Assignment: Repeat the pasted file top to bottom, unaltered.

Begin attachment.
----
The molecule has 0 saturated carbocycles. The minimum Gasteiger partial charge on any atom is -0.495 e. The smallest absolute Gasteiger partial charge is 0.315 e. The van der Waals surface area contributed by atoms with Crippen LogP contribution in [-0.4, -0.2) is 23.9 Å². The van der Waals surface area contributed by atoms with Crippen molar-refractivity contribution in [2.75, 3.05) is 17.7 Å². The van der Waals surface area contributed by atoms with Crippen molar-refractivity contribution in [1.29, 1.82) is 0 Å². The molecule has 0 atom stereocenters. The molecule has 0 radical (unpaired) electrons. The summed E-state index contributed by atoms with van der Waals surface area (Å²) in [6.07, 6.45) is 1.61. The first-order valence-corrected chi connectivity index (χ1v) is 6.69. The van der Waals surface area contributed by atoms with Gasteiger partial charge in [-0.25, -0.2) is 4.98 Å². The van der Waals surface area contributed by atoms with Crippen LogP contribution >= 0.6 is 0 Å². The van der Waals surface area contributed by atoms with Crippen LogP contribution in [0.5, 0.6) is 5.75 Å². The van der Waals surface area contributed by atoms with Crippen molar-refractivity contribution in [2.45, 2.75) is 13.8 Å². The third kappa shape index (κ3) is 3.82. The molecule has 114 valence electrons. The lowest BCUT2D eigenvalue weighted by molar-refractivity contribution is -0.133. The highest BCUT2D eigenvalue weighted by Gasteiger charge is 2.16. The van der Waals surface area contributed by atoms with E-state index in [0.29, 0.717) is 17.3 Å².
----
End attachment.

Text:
The molecule has 0 saturated carbocycles. The minimum Gasteiger partial charge on any atom is -0.495 e. The smallest absolute Gasteiger partial charge is 0.315 e. The van der Waals surface area contributed by atoms with Crippen LogP contribution in [-0.4, -0.2) is 23.9 Å². The van der Waals surface area contributed by atoms with Crippen molar-refractivity contribution in [2.75, 3.05) is 17.7 Å². The van der Waals surface area contributed by atoms with Crippen molar-refractivity contribution in [1.29, 1.82) is 0 Å². The molecule has 0 atom stereocenters. The molecule has 0 radical (unpaired) electrons. The summed E-state index contributed by atoms with van der Waals surface area (Å²) in [6.07, 6.45) is 1.61. The first-order valence-corrected chi connectivity index (χ1v) is 6.69. The van der Waals surface area contributed by atoms with Gasteiger partial charge in [-0.25, -0.2) is 4.98 Å². The van der Waals surface area contributed by atoms with Crippen LogP contribution >= 0.6 is 0 Å². The van der Waals surface area contributed by atoms with Crippen LogP contribution in [0.5, 0.6) is 5.75 Å². The van der Waals surface area contributed by atoms with Crippen molar-refractivity contribution in [2.45, 2.75) is 13.8 Å². The third kappa shape index (κ3) is 3.82. The molecule has 114 valence electrons. The lowest BCUT2D eigenvalue weighted by molar-refractivity contribution is -0.133. The highest BCUT2D eigenvalue weighted by Gasteiger charge is 2.16. The van der Waals surface area contributed by atoms with E-state index in [0.29, 0.717) is 17.3 Å².